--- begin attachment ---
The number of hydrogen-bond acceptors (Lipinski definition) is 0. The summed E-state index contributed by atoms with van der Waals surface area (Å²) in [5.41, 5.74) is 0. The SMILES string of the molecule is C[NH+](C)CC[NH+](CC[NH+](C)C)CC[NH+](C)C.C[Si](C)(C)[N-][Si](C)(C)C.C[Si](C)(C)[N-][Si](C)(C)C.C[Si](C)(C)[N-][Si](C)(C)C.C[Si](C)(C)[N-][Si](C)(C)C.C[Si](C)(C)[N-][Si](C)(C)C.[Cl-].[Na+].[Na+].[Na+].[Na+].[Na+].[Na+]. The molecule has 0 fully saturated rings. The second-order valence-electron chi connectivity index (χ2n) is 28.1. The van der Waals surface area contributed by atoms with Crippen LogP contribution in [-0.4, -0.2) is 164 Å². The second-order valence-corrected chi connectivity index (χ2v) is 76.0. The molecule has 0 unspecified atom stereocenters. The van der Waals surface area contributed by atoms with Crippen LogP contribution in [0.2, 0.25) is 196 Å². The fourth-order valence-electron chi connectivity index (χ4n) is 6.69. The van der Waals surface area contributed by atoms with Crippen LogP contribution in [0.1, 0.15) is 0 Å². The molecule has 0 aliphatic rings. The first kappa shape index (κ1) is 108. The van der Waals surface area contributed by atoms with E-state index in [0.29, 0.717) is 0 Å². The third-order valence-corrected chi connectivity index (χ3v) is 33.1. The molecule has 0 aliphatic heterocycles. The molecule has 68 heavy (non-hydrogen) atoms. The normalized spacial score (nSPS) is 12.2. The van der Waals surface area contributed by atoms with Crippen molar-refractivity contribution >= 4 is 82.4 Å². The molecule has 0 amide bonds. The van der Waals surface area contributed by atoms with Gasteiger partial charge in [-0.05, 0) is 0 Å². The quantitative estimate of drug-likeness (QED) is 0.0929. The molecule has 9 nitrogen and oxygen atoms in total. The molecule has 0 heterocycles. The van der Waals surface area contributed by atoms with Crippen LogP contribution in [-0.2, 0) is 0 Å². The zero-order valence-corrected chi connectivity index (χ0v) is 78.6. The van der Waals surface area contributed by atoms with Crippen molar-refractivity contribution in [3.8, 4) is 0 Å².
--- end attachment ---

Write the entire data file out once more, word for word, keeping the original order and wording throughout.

The number of hydrogen-bond acceptors (Lipinski definition) is 0. The summed E-state index contributed by atoms with van der Waals surface area (Å²) in [5.41, 5.74) is 0. The SMILES string of the molecule is C[NH+](C)CC[NH+](CC[NH+](C)C)CC[NH+](C)C.C[Si](C)(C)[N-][Si](C)(C)C.C[Si](C)(C)[N-][Si](C)(C)C.C[Si](C)(C)[N-][Si](C)(C)C.C[Si](C)(C)[N-][Si](C)(C)C.C[Si](C)(C)[N-][Si](C)(C)C.[Cl-].[Na+].[Na+].[Na+].[Na+].[Na+].[Na+]. The molecule has 0 fully saturated rings. The second-order valence-electron chi connectivity index (χ2n) is 28.1. The van der Waals surface area contributed by atoms with Crippen LogP contribution in [-0.4, -0.2) is 164 Å². The second-order valence-corrected chi connectivity index (χ2v) is 76.0. The molecule has 0 unspecified atom stereocenters. The van der Waals surface area contributed by atoms with Crippen LogP contribution in [0.2, 0.25) is 196 Å². The fourth-order valence-electron chi connectivity index (χ4n) is 6.69. The van der Waals surface area contributed by atoms with Crippen LogP contribution in [0.1, 0.15) is 0 Å². The molecule has 0 aliphatic rings. The first kappa shape index (κ1) is 108. The van der Waals surface area contributed by atoms with E-state index in [0.29, 0.717) is 0 Å². The third-order valence-corrected chi connectivity index (χ3v) is 33.1. The molecule has 0 aliphatic heterocycles. The molecule has 68 heavy (non-hydrogen) atoms. The normalized spacial score (nSPS) is 12.2. The van der Waals surface area contributed by atoms with Crippen molar-refractivity contribution >= 4 is 82.4 Å². The molecule has 0 amide bonds. The van der Waals surface area contributed by atoms with Gasteiger partial charge in [-0.05, 0) is 0 Å². The quantitative estimate of drug-likeness (QED) is 0.0929. The molecule has 9 nitrogen and oxygen atoms in total. The molecule has 0 heterocycles. The van der Waals surface area contributed by atoms with Crippen LogP contribution in [-0.2, 0) is 0 Å². The zero-order valence-corrected chi connectivity index (χ0v) is 78.6. The van der Waals surface area contributed by atoms with Crippen molar-refractivity contribution in [3.8, 4) is 0 Å².